Tucked away on a quiet block of Eldridge Street and thus removed from the drunken hipster disaster that is the Lower East Side after 9pm, Apizz is a charming find. Small and intimate, Apizz just about oozes an all-encompassing coziness. The mood is set by the seemingly signature low amber-orange glow of Apizz, Peasant, and The Orchard. It’s virtually impossible for someone to look unattractive in such universally flattering light (though, naturally, I can’t promise the world here…). The look is rustic, with a tiny open kitchen, pulsing from the heat of the pizza oven, a verifiable explosion of exposed brick everywhere, bottles of house wine perching on the hanging industrial ducts, simple wooden tables, and so forth. Chances are, if you live and ever eat out in New York, you’re familiar with this cozy and charming rusticity that’s all the rage right now. In the back is a miniature bar area, competently-manned and a pleasant place to enjoy one of the fairly delicious house cocktails or perhaps a quick bite to eat if you can’t get one of the coveted tables.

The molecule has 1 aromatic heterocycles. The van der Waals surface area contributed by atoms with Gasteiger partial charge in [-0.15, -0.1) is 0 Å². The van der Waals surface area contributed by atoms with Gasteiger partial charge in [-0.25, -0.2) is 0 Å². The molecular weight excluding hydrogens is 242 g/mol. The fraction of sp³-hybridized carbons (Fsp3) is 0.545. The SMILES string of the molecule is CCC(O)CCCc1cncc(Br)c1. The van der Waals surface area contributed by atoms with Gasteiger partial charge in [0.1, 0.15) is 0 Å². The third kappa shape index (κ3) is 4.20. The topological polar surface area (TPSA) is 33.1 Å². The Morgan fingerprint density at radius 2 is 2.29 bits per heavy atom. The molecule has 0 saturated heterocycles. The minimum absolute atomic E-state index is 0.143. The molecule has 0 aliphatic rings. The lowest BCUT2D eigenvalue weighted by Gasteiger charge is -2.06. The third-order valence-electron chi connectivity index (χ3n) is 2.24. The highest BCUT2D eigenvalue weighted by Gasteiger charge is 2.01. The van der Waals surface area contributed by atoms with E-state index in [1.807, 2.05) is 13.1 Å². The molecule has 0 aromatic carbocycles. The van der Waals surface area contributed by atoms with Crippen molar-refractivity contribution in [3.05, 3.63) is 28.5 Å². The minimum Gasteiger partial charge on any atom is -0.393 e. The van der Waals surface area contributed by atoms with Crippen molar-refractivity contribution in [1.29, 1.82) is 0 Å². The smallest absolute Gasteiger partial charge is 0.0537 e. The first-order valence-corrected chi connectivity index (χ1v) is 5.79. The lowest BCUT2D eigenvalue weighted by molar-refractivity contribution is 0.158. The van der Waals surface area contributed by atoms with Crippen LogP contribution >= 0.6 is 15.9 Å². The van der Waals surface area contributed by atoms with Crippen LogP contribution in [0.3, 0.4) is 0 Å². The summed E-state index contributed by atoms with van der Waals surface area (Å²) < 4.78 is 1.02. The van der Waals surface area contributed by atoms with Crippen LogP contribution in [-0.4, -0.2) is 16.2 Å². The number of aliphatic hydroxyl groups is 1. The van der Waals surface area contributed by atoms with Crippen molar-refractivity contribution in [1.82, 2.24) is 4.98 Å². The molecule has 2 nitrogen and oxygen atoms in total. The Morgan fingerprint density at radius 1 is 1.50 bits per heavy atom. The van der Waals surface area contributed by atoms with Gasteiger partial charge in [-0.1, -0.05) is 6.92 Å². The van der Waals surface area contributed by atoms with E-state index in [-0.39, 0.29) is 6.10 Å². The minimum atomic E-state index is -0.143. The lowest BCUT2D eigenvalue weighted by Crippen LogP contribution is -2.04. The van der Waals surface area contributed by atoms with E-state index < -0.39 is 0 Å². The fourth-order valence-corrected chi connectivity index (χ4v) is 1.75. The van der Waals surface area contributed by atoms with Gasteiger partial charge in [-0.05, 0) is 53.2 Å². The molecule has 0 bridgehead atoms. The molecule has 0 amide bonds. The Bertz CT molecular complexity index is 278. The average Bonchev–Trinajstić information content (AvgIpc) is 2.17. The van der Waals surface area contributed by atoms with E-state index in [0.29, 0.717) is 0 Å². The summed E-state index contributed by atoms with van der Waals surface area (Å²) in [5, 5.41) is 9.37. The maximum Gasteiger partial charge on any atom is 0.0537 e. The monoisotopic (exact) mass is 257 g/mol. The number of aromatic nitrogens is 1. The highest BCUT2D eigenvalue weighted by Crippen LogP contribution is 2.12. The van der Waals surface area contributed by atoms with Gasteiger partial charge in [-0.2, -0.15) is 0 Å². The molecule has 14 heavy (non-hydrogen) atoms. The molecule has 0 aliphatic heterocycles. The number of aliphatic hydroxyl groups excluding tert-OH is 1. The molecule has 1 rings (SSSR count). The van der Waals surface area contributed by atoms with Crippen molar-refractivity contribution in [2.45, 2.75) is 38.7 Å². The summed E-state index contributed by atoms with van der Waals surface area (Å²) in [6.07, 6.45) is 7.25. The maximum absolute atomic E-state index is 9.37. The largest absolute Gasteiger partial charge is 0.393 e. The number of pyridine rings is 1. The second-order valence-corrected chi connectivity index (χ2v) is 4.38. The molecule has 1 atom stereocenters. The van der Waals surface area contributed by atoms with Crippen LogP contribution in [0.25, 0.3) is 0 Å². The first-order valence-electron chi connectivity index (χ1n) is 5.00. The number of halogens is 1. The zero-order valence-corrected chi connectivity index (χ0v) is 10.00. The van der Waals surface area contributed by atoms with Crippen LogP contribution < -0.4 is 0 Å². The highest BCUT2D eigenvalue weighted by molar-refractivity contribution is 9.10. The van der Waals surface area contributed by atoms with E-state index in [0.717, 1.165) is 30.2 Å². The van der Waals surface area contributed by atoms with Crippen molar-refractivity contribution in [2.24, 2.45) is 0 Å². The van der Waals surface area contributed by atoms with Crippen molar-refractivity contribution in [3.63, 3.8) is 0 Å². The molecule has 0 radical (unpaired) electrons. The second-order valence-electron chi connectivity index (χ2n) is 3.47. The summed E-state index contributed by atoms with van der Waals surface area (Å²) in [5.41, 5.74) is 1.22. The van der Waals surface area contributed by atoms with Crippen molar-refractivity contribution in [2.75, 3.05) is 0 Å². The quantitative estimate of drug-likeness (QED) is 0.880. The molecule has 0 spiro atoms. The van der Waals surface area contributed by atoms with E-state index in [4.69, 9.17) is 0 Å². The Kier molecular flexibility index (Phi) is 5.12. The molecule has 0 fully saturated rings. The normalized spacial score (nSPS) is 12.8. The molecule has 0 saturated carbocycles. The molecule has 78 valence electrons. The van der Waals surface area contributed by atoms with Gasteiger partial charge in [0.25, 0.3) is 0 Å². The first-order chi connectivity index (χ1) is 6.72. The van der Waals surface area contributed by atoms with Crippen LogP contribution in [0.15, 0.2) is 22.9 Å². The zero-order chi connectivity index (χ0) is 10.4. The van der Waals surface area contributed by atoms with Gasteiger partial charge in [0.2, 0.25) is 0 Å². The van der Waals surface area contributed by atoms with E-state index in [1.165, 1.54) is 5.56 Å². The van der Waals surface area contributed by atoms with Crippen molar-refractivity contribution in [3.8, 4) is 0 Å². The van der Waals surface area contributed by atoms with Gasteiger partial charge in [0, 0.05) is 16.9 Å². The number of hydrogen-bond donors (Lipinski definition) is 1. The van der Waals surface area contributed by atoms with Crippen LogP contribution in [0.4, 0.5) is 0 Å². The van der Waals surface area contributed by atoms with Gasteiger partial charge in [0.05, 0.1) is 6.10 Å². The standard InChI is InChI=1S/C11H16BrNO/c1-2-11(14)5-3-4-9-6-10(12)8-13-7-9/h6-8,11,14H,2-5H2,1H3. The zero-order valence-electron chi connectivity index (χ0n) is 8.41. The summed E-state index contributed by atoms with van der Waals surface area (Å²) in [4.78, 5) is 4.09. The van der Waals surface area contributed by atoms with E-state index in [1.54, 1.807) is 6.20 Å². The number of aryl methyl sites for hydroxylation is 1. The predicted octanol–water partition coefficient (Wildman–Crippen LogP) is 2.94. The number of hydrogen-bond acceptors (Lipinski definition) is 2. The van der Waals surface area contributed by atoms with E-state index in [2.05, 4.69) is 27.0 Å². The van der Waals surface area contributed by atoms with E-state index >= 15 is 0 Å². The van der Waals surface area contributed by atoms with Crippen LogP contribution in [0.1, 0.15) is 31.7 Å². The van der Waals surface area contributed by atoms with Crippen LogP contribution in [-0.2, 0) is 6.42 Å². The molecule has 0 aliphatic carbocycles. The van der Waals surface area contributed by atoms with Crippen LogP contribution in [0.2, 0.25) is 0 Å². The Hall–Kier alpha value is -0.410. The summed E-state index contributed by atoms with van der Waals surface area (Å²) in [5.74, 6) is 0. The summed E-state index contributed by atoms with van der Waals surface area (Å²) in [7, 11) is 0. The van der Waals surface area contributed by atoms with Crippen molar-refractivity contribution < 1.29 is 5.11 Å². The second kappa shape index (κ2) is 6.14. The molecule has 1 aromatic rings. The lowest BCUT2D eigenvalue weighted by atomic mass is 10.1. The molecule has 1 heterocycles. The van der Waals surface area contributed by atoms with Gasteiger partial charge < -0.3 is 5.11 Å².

The food is straight-up Italian, without frills or anything nouveau, and it’s delicious. Think: a crispy and simple margherita pizza, classic antipasti with bresaola, mortadella, roasted peppers, and buffalo mozzarella, among other things, roasted and marinated mushrooms over plenta, a traditional polpo (octopus) salad, and perhaps, best of all, a marvelous dish of tender butterflied shrimp and chorizo in hot bubbling herb-infused olive oil. And those are just a few of the starters. The kitchen is known for their meatballs, and its tennis ball-sized variety is very good. A combination of veal, pork and beef, they are satisfyingly meaty and savory; a generous dollop of creamy, fluffy, decadent ricotta is worth the price of the dish itselfl and the ‘tomato gravy,’ a thick pomodoro-style sauce that tastes like its been brewing for a luxuriously long time, is just heavenly – the sort of thing you’d expect from an Italian grandmother’s kitchen in the homeland itself.